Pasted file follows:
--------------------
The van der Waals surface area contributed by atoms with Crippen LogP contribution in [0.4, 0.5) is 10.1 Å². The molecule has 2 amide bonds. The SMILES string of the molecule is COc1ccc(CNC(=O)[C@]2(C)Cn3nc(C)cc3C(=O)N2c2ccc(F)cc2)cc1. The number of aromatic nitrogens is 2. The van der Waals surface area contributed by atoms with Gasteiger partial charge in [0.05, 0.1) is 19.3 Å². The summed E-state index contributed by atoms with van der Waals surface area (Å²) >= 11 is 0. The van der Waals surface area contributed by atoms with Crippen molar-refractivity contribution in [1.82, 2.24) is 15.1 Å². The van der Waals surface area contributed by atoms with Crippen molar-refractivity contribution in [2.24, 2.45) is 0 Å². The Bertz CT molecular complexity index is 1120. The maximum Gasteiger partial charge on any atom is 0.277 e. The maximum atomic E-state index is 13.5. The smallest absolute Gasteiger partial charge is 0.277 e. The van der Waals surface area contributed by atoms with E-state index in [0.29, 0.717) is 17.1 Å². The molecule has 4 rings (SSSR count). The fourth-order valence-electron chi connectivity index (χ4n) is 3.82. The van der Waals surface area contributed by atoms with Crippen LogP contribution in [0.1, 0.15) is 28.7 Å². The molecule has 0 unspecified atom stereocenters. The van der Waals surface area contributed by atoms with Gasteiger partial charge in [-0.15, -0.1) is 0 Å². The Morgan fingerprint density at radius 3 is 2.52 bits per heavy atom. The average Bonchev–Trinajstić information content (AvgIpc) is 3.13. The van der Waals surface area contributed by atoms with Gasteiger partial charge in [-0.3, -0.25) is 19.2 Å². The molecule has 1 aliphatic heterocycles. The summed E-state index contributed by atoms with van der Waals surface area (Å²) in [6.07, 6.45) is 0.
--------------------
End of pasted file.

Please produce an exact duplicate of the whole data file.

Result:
The van der Waals surface area contributed by atoms with Crippen LogP contribution in [0.4, 0.5) is 10.1 Å². The molecule has 2 amide bonds. The SMILES string of the molecule is COc1ccc(CNC(=O)[C@]2(C)Cn3nc(C)cc3C(=O)N2c2ccc(F)cc2)cc1. The number of aromatic nitrogens is 2. The van der Waals surface area contributed by atoms with Gasteiger partial charge in [0.05, 0.1) is 19.3 Å². The summed E-state index contributed by atoms with van der Waals surface area (Å²) >= 11 is 0. The van der Waals surface area contributed by atoms with Crippen molar-refractivity contribution in [1.82, 2.24) is 15.1 Å². The van der Waals surface area contributed by atoms with Crippen molar-refractivity contribution in [2.24, 2.45) is 0 Å². The Bertz CT molecular complexity index is 1120. The maximum Gasteiger partial charge on any atom is 0.277 e. The maximum atomic E-state index is 13.5. The smallest absolute Gasteiger partial charge is 0.277 e. The van der Waals surface area contributed by atoms with E-state index in [0.29, 0.717) is 17.1 Å². The molecule has 4 rings (SSSR count). The fourth-order valence-electron chi connectivity index (χ4n) is 3.82. The van der Waals surface area contributed by atoms with Crippen LogP contribution in [0.1, 0.15) is 28.7 Å². The molecule has 0 unspecified atom stereocenters. The van der Waals surface area contributed by atoms with Gasteiger partial charge in [-0.15, -0.1) is 0 Å². The Morgan fingerprint density at radius 3 is 2.52 bits per heavy atom. The average Bonchev–Trinajstić information content (AvgIpc) is 3.13. The van der Waals surface area contributed by atoms with Gasteiger partial charge in [-0.3, -0.25) is 19.2 Å². The molecule has 1 aliphatic heterocycles. The summed E-state index contributed by atoms with van der Waals surface area (Å²) in [6.07, 6.45) is 0.